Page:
Moving out of your home can make it more challenging to refinance your mortgage for multiple reasons. First, when you move out, your home is no longer your primary residence. When you refinance the mortgage on a home you no longer live in, the loan is classified as a non-owner occupied mortgage.
The terms for a non-owner occupied loan are different than for a mortgage on your primary home. You are required to pay a higher mortgage rate, which increases your monthly payment and potentially reduces the loan amount you can afford.
You are also required to have more equity in your home to qualify for the refinance. If you are not taking any cash out, the maximum loan-to-value (LTV) ratio for a refinance on your primary residence is 97% as compared to 90% for a second or vacation home and 75% for a property that you no longer live in and rent out.
Applying a lower LTV ratio for a non-owner occupied mortgage reduces the loan amount you are eligible for and may make it impossible to refinance. For example, if your property is valued at $200,000 and your existing mortgage balance is $170,000, your LTV ratio is 85%, which is above the maximum 75% LTV ratio limit for a non-owner occupied loan.
In this scenario, you cannot refinance the mortgage if you move out of your home because you do not have enough equity in the property. In this case, you are better off refinancing while you live in the property because you are eligible for a higher LTV ratio and therefore a higher loan amount.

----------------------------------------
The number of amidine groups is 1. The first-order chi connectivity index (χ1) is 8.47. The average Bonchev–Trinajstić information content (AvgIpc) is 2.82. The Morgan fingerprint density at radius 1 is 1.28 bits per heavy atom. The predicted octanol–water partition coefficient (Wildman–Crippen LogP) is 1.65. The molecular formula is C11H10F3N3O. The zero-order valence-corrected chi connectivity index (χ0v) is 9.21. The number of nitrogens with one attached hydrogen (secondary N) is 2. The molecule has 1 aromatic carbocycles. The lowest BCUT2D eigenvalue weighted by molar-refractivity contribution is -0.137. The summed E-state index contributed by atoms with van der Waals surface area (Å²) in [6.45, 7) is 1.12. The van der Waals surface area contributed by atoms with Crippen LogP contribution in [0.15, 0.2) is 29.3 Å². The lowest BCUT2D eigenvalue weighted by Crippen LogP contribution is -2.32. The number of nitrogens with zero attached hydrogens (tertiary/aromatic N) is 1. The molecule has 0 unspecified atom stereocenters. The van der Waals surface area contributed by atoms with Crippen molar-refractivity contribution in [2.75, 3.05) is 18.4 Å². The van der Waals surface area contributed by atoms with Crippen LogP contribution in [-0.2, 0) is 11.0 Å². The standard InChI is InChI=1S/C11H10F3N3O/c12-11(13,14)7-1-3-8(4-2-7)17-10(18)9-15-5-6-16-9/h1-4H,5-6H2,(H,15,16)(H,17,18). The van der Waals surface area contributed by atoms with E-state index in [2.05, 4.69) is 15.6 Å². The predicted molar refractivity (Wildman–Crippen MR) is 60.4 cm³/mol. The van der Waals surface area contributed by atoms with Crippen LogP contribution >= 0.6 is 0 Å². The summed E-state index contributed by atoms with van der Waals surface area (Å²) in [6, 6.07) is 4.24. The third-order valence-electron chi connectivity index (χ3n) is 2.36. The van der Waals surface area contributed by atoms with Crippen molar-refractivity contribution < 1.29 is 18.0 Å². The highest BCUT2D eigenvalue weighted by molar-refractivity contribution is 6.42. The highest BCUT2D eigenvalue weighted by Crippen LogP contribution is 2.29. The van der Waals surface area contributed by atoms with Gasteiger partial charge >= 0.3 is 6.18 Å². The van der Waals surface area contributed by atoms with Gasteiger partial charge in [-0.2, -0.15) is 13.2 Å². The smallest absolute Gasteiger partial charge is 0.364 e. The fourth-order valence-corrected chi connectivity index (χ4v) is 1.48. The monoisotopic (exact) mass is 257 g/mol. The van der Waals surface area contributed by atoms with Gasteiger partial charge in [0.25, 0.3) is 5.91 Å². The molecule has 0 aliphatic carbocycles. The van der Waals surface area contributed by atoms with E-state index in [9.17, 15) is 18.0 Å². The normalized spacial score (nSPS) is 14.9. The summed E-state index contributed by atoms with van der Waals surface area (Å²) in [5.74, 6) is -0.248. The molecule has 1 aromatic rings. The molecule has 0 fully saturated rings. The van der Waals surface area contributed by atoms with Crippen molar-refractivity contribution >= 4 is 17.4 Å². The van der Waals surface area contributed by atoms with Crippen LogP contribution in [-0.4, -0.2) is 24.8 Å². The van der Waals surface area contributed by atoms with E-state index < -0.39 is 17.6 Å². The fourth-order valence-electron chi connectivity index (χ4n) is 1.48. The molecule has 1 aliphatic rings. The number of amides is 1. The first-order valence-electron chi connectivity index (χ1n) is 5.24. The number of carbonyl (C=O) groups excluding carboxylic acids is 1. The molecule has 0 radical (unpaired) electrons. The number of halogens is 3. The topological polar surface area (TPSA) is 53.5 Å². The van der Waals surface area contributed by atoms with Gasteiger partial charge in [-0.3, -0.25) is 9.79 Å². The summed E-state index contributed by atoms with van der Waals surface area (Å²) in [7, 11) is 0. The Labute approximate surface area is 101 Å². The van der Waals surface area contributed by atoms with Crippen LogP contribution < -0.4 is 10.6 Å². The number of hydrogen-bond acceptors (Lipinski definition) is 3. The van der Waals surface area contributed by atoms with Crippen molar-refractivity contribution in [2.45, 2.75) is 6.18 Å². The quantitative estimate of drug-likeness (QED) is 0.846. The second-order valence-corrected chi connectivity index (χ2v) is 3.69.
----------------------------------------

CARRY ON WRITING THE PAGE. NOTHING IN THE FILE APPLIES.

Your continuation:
The table below shows refinance terms from top-rated lenders in your area. We recommend that you contact multiple lenders to confirm their qualification guidelines and to find the lowest rate and costs.
The second point to keep in mind if you want to refinance the mortgage on a home you no longer live in is that the monthly housing expense -- either the mortgage or rent payment -- for both that property and your primary residence is included in your debt-to-income ratio. This means that you need to earn enough income to afford the housing expense for two homes instead of only one, which can make it much more challenging to qualify for the refinance.
For example, if the mortgage, property tax and homeowners insurance on the home you moved out of is $4,000 and those costs are $4,500 for the home you currently live in, the lender includes $9,500 in your debt-to-income ratio to determine the mortgage you can afford. If you refinanced your mortgage before you move out, you are only responsible for the expense for one home and the lender only includes $4,000 in your debt-to-income ratio. The lower your monthly debt payments, the higher the mortgage you can qualify for.
Use ourMORTGAGE QUALIFICATION CALCULATORto determine the loan you can afford based on your income and debt payments
You may be able to use rental income from the property you moved out of to offset the higher debt expense but the amount of income included in your application may be limited depending on how long you have received the income or how much property management experience you have.
In closing, it is usually easier and less expensive to refinance the mortgage on a home you live in. If you are considering moving out of your home and are also contemplating refinancing, you are probably better off staying put until after you refinance.
"B2-1.1-01, Occupancy Types." Selling Guide: Fannie Mae Single Family. Fannie Mae, May 1 2019. Web.